Social media is the scapegoat of the modern world. In an endless stream, articles and research continually sound the alarm on how the rise of platforms like Instagram, Facebook, Twitter, and Snapchat has debilitated millennial social life and culture: People are lonelier, more reclusive, and would rather spend time posting about doing things than actually doing them. But according to a new study, the situation might not actually be so dire.
Published in Information, Communication & Society, the study sought to find data to either back up or disprove social displacement theory—essentially the idea that social media is harming face-to-face interpersonal relationships. The study comprised two parts: First, the researchers scoured the Longitudinal Study of American Youth, comparing its data in 2009 and in 2011 to see if there was a correlation between increased social-media usage and decreased IRL contact. Second, the researchers enlisted 116 subjects, half of them college students and half adults in the community, and texted them five times a day for five days, each time asking respondents about their social-media usage and face-to-face social contact in the past 10 minutes.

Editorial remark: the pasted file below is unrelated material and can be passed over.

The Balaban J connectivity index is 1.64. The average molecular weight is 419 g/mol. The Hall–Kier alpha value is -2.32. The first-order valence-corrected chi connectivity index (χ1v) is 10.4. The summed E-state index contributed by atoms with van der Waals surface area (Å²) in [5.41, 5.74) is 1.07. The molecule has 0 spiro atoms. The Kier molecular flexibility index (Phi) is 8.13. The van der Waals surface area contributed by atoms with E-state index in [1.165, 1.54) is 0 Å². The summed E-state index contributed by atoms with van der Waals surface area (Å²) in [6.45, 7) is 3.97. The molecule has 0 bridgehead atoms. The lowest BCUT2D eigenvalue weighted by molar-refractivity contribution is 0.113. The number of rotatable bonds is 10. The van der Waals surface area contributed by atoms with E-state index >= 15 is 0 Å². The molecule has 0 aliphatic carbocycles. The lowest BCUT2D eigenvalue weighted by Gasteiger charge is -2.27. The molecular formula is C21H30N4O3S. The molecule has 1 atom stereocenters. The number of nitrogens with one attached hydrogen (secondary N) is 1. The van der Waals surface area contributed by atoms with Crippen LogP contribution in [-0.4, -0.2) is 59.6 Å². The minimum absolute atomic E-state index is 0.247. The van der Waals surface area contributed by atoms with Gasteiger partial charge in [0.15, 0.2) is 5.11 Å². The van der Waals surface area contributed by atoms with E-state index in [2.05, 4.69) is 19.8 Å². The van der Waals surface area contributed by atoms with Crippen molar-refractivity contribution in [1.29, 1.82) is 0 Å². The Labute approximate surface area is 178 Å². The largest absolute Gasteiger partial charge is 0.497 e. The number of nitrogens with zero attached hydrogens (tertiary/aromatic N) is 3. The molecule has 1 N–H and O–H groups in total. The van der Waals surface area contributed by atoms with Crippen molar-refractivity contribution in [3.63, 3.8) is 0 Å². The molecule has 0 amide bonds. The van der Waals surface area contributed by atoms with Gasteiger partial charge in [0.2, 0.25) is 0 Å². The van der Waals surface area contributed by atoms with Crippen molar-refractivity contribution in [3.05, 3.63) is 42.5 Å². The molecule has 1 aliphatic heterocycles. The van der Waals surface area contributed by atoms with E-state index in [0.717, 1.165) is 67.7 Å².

"It doesn't seem that, either within the same time period or projecting the future, that social-media use indicates people not having close relationship partners in face-to-face or telephone conversation." —Dr. Jeffery Hall, professor and study co-author
In both parts of the study, the researchers found that social media use had no bearing on the quality in-person time they spent with people in their lives. Speaking to Science Daily, Jeffrey Hall, PhD, an author of the study, said, "It doesn't seem that, either within the same time period or projecting the future, that social-media use indicates people not having close relationship partners in face-to-face or telephone conversation."
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